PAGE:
Google Docs Phishing Attacks

This phishing attack begins by spoofing known contacts' email addresses using a technique called "address spoofing" in an attempt to steal people’s personal information. 

First Published 4th May 2017

Google Docs Phishing Attacks

Gone phishing. 

4 min read  |  Reflare Research Team

Over the past 24 hours, a massive phishing attack targeting users of Google Docs has surfaced. In this briefing, we will take a look at the underlying mechanics, mitigation strategies and the state of phishing in general.

Attack Details

The attack begins with the victim receiving what appears to be an invitation to a shared document from a known contact. Such invitations are extremely common as they allow teams to work on the same document within Google Docs.

Upon clicking on the link in the email however, the victim is directed to a malicious application made to look like Google Docs instead of the real Google Docs. The application then asks for authorization to access the user’s Google Account. This should be a huge warning sign as there is no good reason for a Google service to ask for authorization to use a Google service. Such authorizations are usually used by third-party applications integrating with Google services such as CRMs, marketing tools or additional spam filters.

The authorization granted allows the malicious app to send emails on the victim’s behalf. Once it is granted, the app then sends the same “invitation” to all of the victim’s contacts to further spread itself.

Mitigation Strategies

On Google’s side, the malicious application can be blacklisted to prevent it from asking for further authorizations. However, the attackers can easily create a new app to repeat the same process.

Thus, the task of protection falls to users primarily.

Phishing attacks usually aim to abuse implicit trust. Users may normally confirm the URL of a site they visit with care, but since the email appears to have been sent by a friend or acquaintance, they may let down their guard. Unfortunately, the friend lending credence to this scheme was merely another victim of the same attack.

The only good mitigation strategy is to always confirm the URL and SSL certificate of websites. If a site claiming to be Google does not have a Google URL or certificate, it is almost certainly a scam. Furthermore, any site asking for authorization should be given the common sense treatment: Does it make sense to ask for this application to ask for those permissions to perform the task it claims to perform?

Examples of shady permissions are:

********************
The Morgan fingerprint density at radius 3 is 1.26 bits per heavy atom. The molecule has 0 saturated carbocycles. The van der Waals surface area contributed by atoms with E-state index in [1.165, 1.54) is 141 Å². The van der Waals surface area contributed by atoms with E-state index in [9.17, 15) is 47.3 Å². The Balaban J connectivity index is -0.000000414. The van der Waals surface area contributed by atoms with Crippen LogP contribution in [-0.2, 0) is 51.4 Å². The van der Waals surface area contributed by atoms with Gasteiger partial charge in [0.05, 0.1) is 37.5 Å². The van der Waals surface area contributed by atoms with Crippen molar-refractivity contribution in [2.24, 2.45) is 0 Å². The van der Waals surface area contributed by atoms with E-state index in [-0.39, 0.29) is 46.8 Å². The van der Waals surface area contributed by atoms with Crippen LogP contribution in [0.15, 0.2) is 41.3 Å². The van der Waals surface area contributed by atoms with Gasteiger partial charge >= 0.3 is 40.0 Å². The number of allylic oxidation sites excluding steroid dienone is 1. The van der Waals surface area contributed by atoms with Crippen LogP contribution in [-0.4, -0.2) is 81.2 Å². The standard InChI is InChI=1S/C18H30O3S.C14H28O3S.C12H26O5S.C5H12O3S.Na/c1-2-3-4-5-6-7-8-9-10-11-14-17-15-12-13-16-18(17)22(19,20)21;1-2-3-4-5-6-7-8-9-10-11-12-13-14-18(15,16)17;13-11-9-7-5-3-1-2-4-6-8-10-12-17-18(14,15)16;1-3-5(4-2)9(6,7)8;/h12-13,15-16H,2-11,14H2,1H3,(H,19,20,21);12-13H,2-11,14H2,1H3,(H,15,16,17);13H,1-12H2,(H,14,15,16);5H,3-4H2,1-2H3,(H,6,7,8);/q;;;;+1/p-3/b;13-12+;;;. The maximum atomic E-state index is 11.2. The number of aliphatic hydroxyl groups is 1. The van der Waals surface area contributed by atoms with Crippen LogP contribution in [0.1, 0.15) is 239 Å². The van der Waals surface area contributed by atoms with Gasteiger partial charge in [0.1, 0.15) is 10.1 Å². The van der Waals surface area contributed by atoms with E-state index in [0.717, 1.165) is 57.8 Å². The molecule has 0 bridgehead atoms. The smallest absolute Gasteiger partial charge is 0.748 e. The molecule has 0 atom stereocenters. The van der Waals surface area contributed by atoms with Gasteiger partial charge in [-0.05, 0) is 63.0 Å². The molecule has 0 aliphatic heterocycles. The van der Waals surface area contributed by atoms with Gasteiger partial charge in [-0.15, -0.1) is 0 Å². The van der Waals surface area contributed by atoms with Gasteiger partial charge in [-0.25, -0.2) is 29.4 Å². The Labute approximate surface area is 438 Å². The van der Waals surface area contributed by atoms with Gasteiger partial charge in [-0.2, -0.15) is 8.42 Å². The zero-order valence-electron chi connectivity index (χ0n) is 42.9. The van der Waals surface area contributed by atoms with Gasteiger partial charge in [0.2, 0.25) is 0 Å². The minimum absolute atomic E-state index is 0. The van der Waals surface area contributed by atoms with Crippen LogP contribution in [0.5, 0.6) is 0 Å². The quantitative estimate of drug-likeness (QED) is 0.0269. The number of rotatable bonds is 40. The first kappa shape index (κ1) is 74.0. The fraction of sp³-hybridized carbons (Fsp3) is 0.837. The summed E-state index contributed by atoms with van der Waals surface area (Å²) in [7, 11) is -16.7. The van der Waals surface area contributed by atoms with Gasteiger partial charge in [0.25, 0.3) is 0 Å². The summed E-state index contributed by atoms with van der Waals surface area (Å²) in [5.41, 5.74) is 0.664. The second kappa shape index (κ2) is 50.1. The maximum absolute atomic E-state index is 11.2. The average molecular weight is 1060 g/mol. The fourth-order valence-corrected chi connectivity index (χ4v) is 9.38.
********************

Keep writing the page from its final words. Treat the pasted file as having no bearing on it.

• Services claiming to be Google (Yahoo / Microsoft / Facebook / etc) asking for authorization to use Google (Yahoo / Microsoft / Facebook / etc) APIs

  • A site claiming to use Facebook for logins only asking for permission to post or like on a user’s behalf or see a user’s post history

  • An Android application with simple functionality (e.g. a calculator) asking for access to the phone book, pictures, location or the right to make phone calls

  • An application claiming to perform an action on one service (e.g. Facebook) asking for permissions on a different service (e.g. Google)

The State of Phishing

Phishing attacks have become significantly more sophisticated during the past 5 years. This is mostly due to the fact that basic attacks sent to random victims are at this point easily identified and filtered out by email providers. Many phishing attacks thus either attempt to abuse a service’s built-in functionality to send credible emails or abuse a victim’s friends and acquaintances to gain credibility.

For the time being, never assume that a message is credible, just because a message appears to come from a friend. Your friend may simply be the attack’s previous victim. If you receive a suspected phishing message on an organizational account, let your IT team know so they can take appropriate action.

If you are in the IT team, make sure your organization’s employees are aware of the risk of phishing and offer to review suspicious emails for them. Depending on your organization's size, awareness training may be required. In acute cases, blocking access to the malicious application from the organization’s network can provide relief.

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